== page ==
Sunday, September 25, 2011

Banking, Cash Reserve & being Pro-Active

I wanted to take a moment to write about something more relevant than commenting on the news of the day; to ask an important question both rhetorically and directly--  Why do you keep your money in a bank?

I am not asking this so I can pitch some hot stock tip or way to invest in some scheme.  Other than a deep distrust and disliking of banks, there's no agenda to the question posed..  So I will ask it again- sincerely.. Why do you keep your money in a bank?

I was discussing this question in a phone call with a relative yesterday.  She was expressing frustration at the extremely low interest she was receiving though she had a sizable amount of savings being held.  For privacy reasons, I won't specify how much was in her bank account, but her total interest on that savings after 9 months was $41.22, which would be just enough to take a date to Olive Garden, including drinks and tip.  To give perspective, if savings was paying at a 1% rate, she would have received $1,500 on her money thus far.

So what does she gain in return for keeping her money held in a banking institution?  Well, she gets the privilege of having limitations placed on how much cash she could access from an ATM machine in a given 24 hr period.  She also gets the 'honor' of being looked upon as a criminal if she ever withdrew more than a couple thousand dollars cash at a time.  And if her money was in a Money Market, she'd get to experience greater lack of control over her finances as her monthly withdraws would be limited to 2 or 3 per month.

In addition, she gets to help provide the bank she's using with the means to acquire greater amounts of profit off her money in two ways primarily.  First, let's say she had $10,000 in her checking or savings account (she has more but let's just use $10k), the bank takes that money along with every other customer's money and invests it in the stock market.  Sometimes banks will place the funds into their own coffers via buying their own stock.  Other times, they'll invest in riskier ventures like commodities or derivatives.   

Second, thanks to something called fractional reserve, for every $1 a bank holds of a depositor, it means they can lend out $10 to others.   So my family member's $10,000 would allow the bank to lend $100k.  She gets 0.01% (one-hundredth of one percent) interest off her money while the bank gets 4-9% interest profit off their lending.  That's equitable, right?

To be fair, she does get a few really super perks.  The tellers are always super friendly and always ask how she's doing, which is really nice. Also, there's always a bowl of lollipops or peppermints on the counter for her to take one of after she deposits more money.

So we talked on the phone a while, my relative and I, trying to explain why it was wrong to keep so much of her precious money in a bank.  She wasn't too open-minded at first..  well not until I explained what happens if the market crashes and the government declares a bank 'holiday'.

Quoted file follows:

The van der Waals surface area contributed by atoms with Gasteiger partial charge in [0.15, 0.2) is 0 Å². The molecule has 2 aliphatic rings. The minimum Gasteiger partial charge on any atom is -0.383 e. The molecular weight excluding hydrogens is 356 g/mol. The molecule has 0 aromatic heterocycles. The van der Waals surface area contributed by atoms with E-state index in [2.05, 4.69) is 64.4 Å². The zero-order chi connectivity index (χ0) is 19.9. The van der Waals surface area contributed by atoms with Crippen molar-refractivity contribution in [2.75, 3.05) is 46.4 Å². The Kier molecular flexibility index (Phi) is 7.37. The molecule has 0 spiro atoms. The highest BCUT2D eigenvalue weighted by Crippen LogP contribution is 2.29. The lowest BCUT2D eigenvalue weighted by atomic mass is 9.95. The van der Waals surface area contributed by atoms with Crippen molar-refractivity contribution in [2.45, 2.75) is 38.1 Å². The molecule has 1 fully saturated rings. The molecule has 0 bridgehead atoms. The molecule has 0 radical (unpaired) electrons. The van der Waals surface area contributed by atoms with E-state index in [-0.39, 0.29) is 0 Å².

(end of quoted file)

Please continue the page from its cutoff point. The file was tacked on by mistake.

As you know from the last couple weeks following A&G, the global financial system is very turbulent.  Markets going up and down in dramatic spikes... maybe its related to real news or maybe its rigged to be so volatile like in 2008.  There are many insider whispers I've been hearing which say the market will drop very hard between now and the end of October.  And if/when it does, the government will reflexively shut down the market meaning you can't get access to your money market or cash out CDs.   And if things ever got bad to the point the government had to shut down banks to prevent a run,  you are severely Fucked.  Cash will become king, at least until the banks reopen and more money is flooded into the market to smooth things over.

Every person should have ample cash reserves for such emergencies.  Even if they never ever happened, what did you really lose?  98 cents a month in interest??  I do not suggest closing a bank account.  We need banks to hold enough of our money to write checks to pay bills or use debit cards for things like food or gas where carrying large amounts of money on you is unsafe & unsound.

But I do also say in sincerely and seriousness, that people should be taking out cash now for emergencies- enough to be able to survive for a few weeks at least, if things ever get truly bad. Even a well-stocked person eventually runs out of supplies and you need cash to obtain items or services. The money can always be re-deposited if nothing bad ever occurs but really.. you the reader sense all is not well in the US and global economy, and it goes beyond simple recession vs recovery debate.  This autumn will probably be the most unstable since October 2008.

Some will read that and snicker and brush it off.  That is fine- in America, you're free to be a grasshopper to the very end.   Others will take pro-active steps, to ensure in a true worst-case scenario, they have the financial means to acquire the essentials to survive independent of whether a bank's doors are closed or open.

By the end of the conversation with my relative, she thanked me and said she would withdraw cash on Monday.  She expressed appreciation that I cared enough to make sure she'd be alright if an emergency occurred.  I told her that her 'Thank you' was my reward.

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